In response to the publication of a report of the killing of 39 Afghan civilians last week, the Australian defence forcer has sent notices of likely dismissal to 10 people.
These members of the armed forces are suspects of being witnesses or accessories to the killings or providing false testimony regarding investigations over killings of Afghan civilians during the years 2009-13.
19 of the Special Air Services could also be prosecuted for the murders.
Regarding the incident, formal apologies have been issued by the military commander and the Australian premiere. Afghan authorities termed the killings “unforgivable”, however they welcomed the report and saw it as a step towards justice.
Two soldiers have already been discharged from duty in connection to these killings.
The killings of “prisoners, farmers or civilians” were termed a result of “warrior culture” in sections of the armed forces in the report.
Furthermore, it stated that in 23 different incidents 25 members of the special forces were responsible for murders or were involved as accessories to the crime. Regarding the killings, the chief of Australian Defence Force, Gen Angus Campbell, commented that the incidents could not be “described as being in the heat of battle”.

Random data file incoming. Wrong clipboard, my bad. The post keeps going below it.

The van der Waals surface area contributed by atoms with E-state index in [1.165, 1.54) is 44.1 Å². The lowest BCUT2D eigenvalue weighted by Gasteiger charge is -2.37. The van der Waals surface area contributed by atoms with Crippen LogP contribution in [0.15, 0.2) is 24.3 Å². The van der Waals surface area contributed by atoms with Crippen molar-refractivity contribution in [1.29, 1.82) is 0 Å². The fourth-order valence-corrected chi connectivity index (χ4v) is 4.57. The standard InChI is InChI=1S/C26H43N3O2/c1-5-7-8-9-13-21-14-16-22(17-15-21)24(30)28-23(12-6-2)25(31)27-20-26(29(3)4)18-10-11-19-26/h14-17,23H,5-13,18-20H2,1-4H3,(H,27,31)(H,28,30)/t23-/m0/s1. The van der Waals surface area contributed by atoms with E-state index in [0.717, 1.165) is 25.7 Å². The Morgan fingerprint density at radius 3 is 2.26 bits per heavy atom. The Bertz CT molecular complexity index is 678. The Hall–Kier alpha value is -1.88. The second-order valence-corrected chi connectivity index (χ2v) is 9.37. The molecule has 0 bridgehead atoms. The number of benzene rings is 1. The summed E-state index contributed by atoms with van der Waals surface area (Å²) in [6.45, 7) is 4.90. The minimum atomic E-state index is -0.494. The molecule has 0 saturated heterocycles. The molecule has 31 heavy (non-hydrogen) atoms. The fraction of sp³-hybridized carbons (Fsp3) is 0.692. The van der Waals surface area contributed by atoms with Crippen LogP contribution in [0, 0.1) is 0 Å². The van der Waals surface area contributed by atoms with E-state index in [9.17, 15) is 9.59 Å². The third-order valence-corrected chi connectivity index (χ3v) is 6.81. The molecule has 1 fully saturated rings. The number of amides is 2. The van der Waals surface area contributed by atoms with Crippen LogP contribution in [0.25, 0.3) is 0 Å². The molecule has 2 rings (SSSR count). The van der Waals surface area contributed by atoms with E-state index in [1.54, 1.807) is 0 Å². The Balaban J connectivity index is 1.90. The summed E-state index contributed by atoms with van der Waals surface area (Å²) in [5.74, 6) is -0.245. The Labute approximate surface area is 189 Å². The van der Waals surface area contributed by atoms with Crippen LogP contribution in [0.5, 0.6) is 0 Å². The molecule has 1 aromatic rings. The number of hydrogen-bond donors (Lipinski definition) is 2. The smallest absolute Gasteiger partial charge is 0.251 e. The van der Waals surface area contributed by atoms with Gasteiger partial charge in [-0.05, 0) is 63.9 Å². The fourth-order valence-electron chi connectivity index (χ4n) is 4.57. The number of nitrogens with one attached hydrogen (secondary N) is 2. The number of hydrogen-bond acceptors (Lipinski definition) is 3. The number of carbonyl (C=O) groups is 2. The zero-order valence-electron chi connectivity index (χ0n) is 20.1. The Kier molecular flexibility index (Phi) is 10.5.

The report uncovered a murderous culture in the Australian Armed forced where senior soldiers would tell juniors to have their first kill by shooting prisoners, in a practice which was called “blooding” by the soldiers. After these murders, weapons and different items were staged around the dead bodies of Afghan civilians to cover up the killings.
The Australian Prime Minister, Scott Morrison, informed that a special investigator would be appointed for future prosecutions using the information uncovered.
Australia has a presence of around 400 soldiers in Afghanistan as part of ongoing peacekeeping efforts with the US and other allies.
In the past reports have uncovered the use of torture in secret detention sites by the American CIA. Similarly, a British High Court is yet to remark whether the UK had failed to thoroughly investigate accusations of similar violence and murder by the UK special forces.
And on Thursday, the Afghanistan Independent Human Rights Commission also called for the UK “to open an independent public inquiry to review and investigate the allegations of unlawful killings by UK Special Forces”.